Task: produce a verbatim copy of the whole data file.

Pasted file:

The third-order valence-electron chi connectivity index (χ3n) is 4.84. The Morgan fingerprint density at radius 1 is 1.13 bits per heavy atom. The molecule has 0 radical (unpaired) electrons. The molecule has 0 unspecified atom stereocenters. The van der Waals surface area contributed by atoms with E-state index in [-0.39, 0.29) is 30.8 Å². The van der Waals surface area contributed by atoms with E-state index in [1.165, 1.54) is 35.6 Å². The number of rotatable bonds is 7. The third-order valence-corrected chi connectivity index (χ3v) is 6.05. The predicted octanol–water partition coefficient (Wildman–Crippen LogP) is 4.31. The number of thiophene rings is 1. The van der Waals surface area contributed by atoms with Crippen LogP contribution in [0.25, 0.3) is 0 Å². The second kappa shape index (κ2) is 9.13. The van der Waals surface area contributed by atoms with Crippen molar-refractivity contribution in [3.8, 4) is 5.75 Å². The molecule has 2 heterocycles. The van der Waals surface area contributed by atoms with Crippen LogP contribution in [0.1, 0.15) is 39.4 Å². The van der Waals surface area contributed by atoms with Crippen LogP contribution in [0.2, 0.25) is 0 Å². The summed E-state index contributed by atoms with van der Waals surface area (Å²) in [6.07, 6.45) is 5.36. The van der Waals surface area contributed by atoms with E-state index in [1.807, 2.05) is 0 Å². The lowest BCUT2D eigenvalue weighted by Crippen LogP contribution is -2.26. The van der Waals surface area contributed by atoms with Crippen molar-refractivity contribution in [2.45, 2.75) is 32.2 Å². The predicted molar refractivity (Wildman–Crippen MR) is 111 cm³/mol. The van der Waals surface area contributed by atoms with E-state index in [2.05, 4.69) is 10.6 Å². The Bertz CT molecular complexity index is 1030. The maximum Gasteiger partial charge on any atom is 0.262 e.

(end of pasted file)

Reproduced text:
The third-order valence-electron chi connectivity index (χ3n) is 4.84. The Morgan fingerprint density at radius 1 is 1.13 bits per heavy atom. The molecule has 0 radical (unpaired) electrons. The molecule has 0 unspecified atom stereocenters. The van der Waals surface area contributed by atoms with E-state index in [-0.39, 0.29) is 30.8 Å². The van der Waals surface area contributed by atoms with E-state index in [1.165, 1.54) is 35.6 Å². The number of rotatable bonds is 7. The third-order valence-corrected chi connectivity index (χ3v) is 6.05. The predicted octanol–water partition coefficient (Wildman–Crippen LogP) is 4.31. The number of thiophene rings is 1. The van der Waals surface area contributed by atoms with Crippen LogP contribution in [0.25, 0.3) is 0 Å². The second kappa shape index (κ2) is 9.13. The van der Waals surface area contributed by atoms with Crippen molar-refractivity contribution in [3.8, 4) is 5.75 Å². The molecule has 2 heterocycles. The van der Waals surface area contributed by atoms with Crippen LogP contribution in [0.1, 0.15) is 39.4 Å². The van der Waals surface area contributed by atoms with Crippen LogP contribution in [0.2, 0.25) is 0 Å². The summed E-state index contributed by atoms with van der Waals surface area (Å²) in [6.07, 6.45) is 5.36. The van der Waals surface area contributed by atoms with E-state index in [1.807, 2.05) is 0 Å². The lowest BCUT2D eigenvalue weighted by Crippen LogP contribution is -2.26. The van der Waals surface area contributed by atoms with Crippen molar-refractivity contribution in [2.45, 2.75) is 32.2 Å². The predicted molar refractivity (Wildman–Crippen MR) is 111 cm³/mol. The van der Waals surface area contributed by atoms with E-state index in [2.05, 4.69) is 10.6 Å². The Bertz CT molecular complexity index is 1030. The maximum Gasteiger partial charge on any atom is 0.262 e.